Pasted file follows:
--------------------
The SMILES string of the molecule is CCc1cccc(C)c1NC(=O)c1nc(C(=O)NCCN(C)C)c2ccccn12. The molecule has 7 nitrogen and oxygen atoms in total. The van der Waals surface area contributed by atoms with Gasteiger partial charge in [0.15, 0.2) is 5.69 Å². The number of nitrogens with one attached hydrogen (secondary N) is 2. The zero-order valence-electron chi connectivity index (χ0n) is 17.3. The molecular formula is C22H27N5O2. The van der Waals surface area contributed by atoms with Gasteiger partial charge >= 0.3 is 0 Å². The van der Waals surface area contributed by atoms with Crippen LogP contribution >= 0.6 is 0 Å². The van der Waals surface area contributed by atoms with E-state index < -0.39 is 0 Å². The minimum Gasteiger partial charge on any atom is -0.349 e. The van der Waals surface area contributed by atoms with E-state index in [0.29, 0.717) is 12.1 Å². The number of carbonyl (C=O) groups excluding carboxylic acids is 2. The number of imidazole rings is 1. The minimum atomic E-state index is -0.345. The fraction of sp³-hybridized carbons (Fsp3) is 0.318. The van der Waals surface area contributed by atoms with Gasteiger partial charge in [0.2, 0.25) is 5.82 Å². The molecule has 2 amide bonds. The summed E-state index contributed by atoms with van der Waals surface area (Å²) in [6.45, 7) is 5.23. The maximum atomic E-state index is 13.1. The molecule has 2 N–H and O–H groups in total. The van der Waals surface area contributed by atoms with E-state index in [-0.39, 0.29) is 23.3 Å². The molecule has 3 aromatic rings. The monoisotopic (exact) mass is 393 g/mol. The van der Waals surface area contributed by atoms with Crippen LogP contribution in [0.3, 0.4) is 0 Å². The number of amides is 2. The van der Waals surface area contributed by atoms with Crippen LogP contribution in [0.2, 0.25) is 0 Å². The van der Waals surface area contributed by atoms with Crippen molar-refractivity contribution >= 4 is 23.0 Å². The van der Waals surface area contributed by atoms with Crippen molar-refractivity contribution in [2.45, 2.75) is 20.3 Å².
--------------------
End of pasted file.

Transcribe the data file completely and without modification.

The SMILES string of the molecule is CCc1cccc(C)c1NC(=O)c1nc(C(=O)NCCN(C)C)c2ccccn12. The molecule has 7 nitrogen and oxygen atoms in total. The van der Waals surface area contributed by atoms with Gasteiger partial charge in [0.15, 0.2) is 5.69 Å². The number of nitrogens with one attached hydrogen (secondary N) is 2. The zero-order valence-electron chi connectivity index (χ0n) is 17.3. The molecular formula is C22H27N5O2. The van der Waals surface area contributed by atoms with Gasteiger partial charge >= 0.3 is 0 Å². The van der Waals surface area contributed by atoms with Crippen LogP contribution >= 0.6 is 0 Å². The van der Waals surface area contributed by atoms with E-state index < -0.39 is 0 Å². The minimum Gasteiger partial charge on any atom is -0.349 e. The van der Waals surface area contributed by atoms with E-state index in [0.29, 0.717) is 12.1 Å². The number of carbonyl (C=O) groups excluding carboxylic acids is 2. The number of imidazole rings is 1. The minimum atomic E-state index is -0.345. The fraction of sp³-hybridized carbons (Fsp3) is 0.318. The van der Waals surface area contributed by atoms with Gasteiger partial charge in [0.2, 0.25) is 5.82 Å². The molecule has 2 amide bonds. The summed E-state index contributed by atoms with van der Waals surface area (Å²) in [6.45, 7) is 5.23. The maximum atomic E-state index is 13.1. The molecule has 2 N–H and O–H groups in total. The van der Waals surface area contributed by atoms with E-state index in [-0.39, 0.29) is 23.3 Å². The molecule has 3 aromatic rings. The monoisotopic (exact) mass is 393 g/mol. The van der Waals surface area contributed by atoms with Crippen LogP contribution in [0.3, 0.4) is 0 Å². The number of amides is 2. The van der Waals surface area contributed by atoms with Crippen LogP contribution in [0.2, 0.25) is 0 Å². The van der Waals surface area contributed by atoms with Crippen molar-refractivity contribution >= 4 is 23.0 Å². The van der Waals surface area contributed by atoms with Crippen molar-refractivity contribution in [2.45, 2.75) is 20.3 Å².